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“ And if you wed, ah me! a cher ami,

Your bed shall be haunted by dolorous tics ; My ghost shall knock as it strikes twelve o'clock,

And knock you both to spinnage, I swear by Styx!"

From top to toe Sam was rigg'd like a beau,

Lucy's courage screw'd up, to see him screw'd

down;

“O, how my heart is beating! was there ever such

a sweeting? Except in Sweeting's Alley, where there lives

Tom Brown !”

Now Tom, under favour, a good-looking shaver, Earn’d his mutton and trimmings by the beards

that he trimm'd; His whiskers and jazey set all the women crazy, And he clapp'd their hearts in limbo, he was so

smart limb'd!

She put off her starch way, her high gait, and arch

way, They hob and nob buzz'd, till 'twas buzz'd thro'

the town,

Some fine day in summer,as black did not become her, Widow Twist, dress'd in white, would be chang'd So early in May, on a sun shiny day,

into Brown!

They rose bright array'd, with the rays of the sun; The bells of Bennet-Fink, wouldn't let 'em sleep a

wink; And splic'd by a canon, they were off like a gun!

They were up on the Downs, being flush of the

browns ! Then Brown, off to France took his flame, for a

flare ! He bought her some natty combs, and show'd her

the Catacombs, To Père-la-Chaise* the pair drove in a chaise

and-pair.

* The custom of planting flowers over the graves of departed friends is beautiful and humane. Talk of the foppery of French church-yards! Compare the solemn cypress groves, and enamelled parterres of Père-la-Chaise, with the dank, reeking charnel-houses of London and its vicinity! This custom was once prevalent in England; and Montgomery (James), in one of his poems, gives a charming description of the effects of sunshine after a shower on the lovely-planted graves of a Moravian burying ground. The French epitaphs are exquisitely simple; Ici repose” contrasts strangely with our burlesque sorrow, that trumpets forth the posthumous virtues of some rogue " that stunk alive," and thus, by a poetical transfiguration, becomes “ a precious mummy, dead.”

'Twas rueful to view ev'ry street written “ Rue," Ev'ry book seem'd to Tom, to be written by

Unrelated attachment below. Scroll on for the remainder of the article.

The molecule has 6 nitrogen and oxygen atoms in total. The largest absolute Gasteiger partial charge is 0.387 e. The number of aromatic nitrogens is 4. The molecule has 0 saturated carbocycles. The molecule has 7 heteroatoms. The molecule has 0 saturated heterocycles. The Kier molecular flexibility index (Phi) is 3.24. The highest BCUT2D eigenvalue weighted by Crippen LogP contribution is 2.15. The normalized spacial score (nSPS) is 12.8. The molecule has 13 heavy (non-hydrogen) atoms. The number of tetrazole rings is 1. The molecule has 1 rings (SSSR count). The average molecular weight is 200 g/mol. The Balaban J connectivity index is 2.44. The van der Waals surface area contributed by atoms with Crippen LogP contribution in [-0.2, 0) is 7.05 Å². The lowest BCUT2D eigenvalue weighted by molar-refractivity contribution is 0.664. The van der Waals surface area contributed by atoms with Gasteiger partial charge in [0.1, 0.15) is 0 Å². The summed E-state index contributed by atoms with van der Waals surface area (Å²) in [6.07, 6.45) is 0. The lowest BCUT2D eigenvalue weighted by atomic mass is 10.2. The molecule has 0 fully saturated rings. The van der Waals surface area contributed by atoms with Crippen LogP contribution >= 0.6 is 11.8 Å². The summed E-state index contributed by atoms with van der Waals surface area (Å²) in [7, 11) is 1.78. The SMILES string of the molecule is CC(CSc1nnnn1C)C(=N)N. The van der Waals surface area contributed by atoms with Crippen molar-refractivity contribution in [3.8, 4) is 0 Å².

Tom !So the lady and her barber return'd by Dover

Harbour To Threadneedle-street, which they'd been a

month from !

Not, tea-and-turn-out, but to dinner and rout, They sent an invite for their neighbours to

come: To three fiddle-scrapers the company cut capers, And the ear-piercing fife of their ears pierc'd the

drum.

With prime whiskey-toddy they moisten'd soul and

body, And Bishopsgate-without toasted Bishopsgate

within ;

Mrs. Brown led her shaver down a dance, and

through a quaver; Merry was the dinner, and merrier was the din!

It chim'd twelve o'clock, when there came a loud

knock, As if Gog and Magog had rapp'd with their fist! The Lane of Saint Bartholomew sent forth a dismal,

hollow mew, And in march'd Mister (or his ghost !) Sammy

Twist!

His mouth grinn'd so grimly, and it smok'd like a

chimbley! His nose flar'd red hot, 'twixt his eyes, like a link! He rattled his dry bones, like a cart upon the stones ! And danc'd to the muffled bells of Saint Bennet

Fink!

“Of Fish," (cry'd Spirit Sammy,)“ here's a pretty

kettle, damme! Cut your stick, and off to Styx; tide serves, the

water's high; A wherry's at the ferry, for a pleasant voyage, very!

And Lucifer, my Lucy fair! has other fish to fry!"

“ 'Tis high time you're below, hark! the cock

begins to crow, And fresh I scent the morning air-ere morn,

I must away!” When a loud clap of thunder made them both

knock under, And then there was old Charon, and the devil

too, to pay !

Safe landed they were at the Hotel d'Enfer,
To the “ Devil among the Tailors !” in darkness

and mist, Danc'd nine grisly sprites in their blue coats and

tights, Each claiming, while he licks her ! his wife,

Widow Twist!

The Old one laugh'd like a new one, and quaff'd

His goblet of goblin Elixir, or ale. “One man” (he cry'd)“ at most, is a solitary ghost, But Twist is a Tailor!-And so ends

my

tale.

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